So, still at Now, I decided to click on Community to find answer. Up sprang a full page asking me if I'd be willing to give feedback about the community. The buttons were NO and YES, WHEN I'VE FINISHED. I clicked the when I've finished option. It instantly dumped me into a full screen questionare asking me questions about my experience with the community! I told it what I thought of it. guess what. It cleared my big 55" display and showed about half of two lines of my reply in a tiny box below which it said you're only allowed 500 characters but we couldn't be bothered to tell you that in the first place.

I cannot wait until AI take over all searching on the net. 

 

Good old Dark Mod. At least they let me double post without grumbling. :)

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7 hours ago, Fidcal said:

I also asked it how to remove the date and calender from the Win11 taskbar. It told me how to do it in the settings. I told it you are out of date because Microsoft have removed that option in Win11. It apologized. Next day, I asked it if it remembered our previous discussions. It seemed to say yes. So I asked it the same question but it got it wrong again. When I explained again where it failed it promised to add this to its data. I'll test it again tomorrow but I'm doubtful.

As far as I know ChatGPT does not do this at all. It only saves content within one conversation, and while the developers definitely use user conversations to improve the model (and tighten the censorship of forbidden topics), it is not saved and learned as is.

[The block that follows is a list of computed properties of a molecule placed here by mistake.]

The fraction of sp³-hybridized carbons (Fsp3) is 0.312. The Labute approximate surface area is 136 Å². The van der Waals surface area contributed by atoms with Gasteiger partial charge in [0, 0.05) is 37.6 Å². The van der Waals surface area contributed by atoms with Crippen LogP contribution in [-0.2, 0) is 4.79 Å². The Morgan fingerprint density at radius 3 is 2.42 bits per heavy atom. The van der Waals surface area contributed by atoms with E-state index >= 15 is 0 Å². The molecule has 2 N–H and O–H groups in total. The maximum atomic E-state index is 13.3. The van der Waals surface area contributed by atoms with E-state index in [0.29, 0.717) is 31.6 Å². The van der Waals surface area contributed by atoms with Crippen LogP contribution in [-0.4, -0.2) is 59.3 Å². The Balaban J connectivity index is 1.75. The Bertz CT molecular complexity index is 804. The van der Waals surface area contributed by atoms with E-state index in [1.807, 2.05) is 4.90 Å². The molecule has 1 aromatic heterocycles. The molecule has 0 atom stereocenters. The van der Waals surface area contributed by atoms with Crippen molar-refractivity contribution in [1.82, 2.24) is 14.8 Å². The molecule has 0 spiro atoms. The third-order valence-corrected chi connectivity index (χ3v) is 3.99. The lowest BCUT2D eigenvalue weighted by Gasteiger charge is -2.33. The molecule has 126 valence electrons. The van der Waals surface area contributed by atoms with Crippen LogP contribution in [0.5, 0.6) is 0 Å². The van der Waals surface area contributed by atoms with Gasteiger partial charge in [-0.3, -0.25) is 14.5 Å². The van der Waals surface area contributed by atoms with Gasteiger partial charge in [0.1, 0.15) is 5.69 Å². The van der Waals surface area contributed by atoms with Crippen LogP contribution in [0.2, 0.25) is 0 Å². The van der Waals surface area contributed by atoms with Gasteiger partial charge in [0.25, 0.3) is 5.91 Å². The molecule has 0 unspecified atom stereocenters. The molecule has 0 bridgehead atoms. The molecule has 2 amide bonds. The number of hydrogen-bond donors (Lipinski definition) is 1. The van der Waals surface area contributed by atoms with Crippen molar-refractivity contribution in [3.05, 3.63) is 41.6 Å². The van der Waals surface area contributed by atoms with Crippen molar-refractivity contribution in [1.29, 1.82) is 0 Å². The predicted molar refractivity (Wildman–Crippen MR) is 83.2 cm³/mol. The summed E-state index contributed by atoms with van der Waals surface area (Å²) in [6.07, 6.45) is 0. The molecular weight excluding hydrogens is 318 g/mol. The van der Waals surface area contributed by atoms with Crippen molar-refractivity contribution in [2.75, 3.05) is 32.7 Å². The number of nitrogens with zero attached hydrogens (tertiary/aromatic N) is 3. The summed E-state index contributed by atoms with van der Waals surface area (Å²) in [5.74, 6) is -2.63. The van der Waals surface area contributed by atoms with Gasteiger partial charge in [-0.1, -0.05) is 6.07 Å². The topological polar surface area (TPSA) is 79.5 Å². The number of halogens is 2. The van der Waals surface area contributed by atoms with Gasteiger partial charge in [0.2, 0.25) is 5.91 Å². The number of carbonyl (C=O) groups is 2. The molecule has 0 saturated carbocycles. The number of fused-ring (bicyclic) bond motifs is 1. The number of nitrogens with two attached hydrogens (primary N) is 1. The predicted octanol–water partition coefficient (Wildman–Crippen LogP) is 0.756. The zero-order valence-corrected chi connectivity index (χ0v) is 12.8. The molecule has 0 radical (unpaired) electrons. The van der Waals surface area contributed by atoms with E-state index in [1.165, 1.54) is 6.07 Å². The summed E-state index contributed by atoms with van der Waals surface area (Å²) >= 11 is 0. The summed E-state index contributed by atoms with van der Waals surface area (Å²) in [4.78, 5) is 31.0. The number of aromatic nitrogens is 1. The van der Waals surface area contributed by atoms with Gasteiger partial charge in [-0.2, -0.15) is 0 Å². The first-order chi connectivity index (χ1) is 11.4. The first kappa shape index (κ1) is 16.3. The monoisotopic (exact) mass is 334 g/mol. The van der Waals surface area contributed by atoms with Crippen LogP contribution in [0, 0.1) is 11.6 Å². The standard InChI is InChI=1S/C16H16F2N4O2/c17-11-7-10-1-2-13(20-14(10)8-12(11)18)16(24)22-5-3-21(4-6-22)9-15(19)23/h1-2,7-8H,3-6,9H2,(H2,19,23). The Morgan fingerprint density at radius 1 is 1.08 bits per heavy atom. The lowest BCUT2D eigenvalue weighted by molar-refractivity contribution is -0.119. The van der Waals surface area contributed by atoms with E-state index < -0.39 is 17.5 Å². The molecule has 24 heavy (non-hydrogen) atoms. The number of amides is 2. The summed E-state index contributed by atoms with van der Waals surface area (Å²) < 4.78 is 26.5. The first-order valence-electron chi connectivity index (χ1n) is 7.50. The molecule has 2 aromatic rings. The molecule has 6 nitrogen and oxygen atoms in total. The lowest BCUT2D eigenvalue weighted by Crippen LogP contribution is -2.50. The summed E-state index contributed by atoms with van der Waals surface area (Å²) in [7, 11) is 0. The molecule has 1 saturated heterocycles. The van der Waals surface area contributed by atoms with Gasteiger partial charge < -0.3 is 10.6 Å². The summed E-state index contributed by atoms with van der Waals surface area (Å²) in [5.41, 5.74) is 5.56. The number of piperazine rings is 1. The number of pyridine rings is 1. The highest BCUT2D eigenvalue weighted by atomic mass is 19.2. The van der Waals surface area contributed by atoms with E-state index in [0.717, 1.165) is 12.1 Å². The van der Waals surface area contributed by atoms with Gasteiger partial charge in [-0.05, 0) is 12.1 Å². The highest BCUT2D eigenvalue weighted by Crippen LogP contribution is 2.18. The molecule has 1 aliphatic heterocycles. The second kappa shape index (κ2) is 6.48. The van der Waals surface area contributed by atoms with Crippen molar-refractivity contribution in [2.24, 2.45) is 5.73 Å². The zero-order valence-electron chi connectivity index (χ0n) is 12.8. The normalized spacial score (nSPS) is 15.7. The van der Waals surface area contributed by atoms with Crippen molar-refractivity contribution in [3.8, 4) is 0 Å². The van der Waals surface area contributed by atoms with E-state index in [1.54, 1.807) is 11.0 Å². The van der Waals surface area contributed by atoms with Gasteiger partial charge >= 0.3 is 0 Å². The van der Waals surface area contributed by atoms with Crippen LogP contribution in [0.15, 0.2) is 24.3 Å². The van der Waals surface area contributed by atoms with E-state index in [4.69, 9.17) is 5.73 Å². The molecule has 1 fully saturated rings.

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Yeah, I'm sure gpt-4 is much better, but I don't have access yet. Meanwhile, in related news, I often notice writing errors in the news. This morning there was a glaring grammatical error in a bbc report about closures at an Ocado warehouse. I asked chat-gpt to ananlyse it and it failed to spot the clear error. I then exctracted the sentence and said can't  you see the errror in this sentence. It said yes and apologised saying it was possible its evaluation of the whole article obscured the error.

I then asked it to give two ways to fix the error which it did perfectly. I then asked it to provide a prompt that would get it proof-read articles both as a whole, then sentence by sentence, then report the result. It gave this:

"Read the given article thoroughly to identify any errors that you can find. Once you have completed your initial read-through, analyze each sentence of the article one by one to identify any errors in grammar, spelling, punctuation, or logic. Note down all the errors you find in each sentence. Finally, merge the results of both steps to create a list of all the errors you found in the article as a whole, along with the specific sentence where each error was located." 

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  • 2 weeks later...
On 4/25/2023 at 5:47 AM, Fidcal said:

Yeah, I'm sure gpt-4 is much better, but I don't have access yet.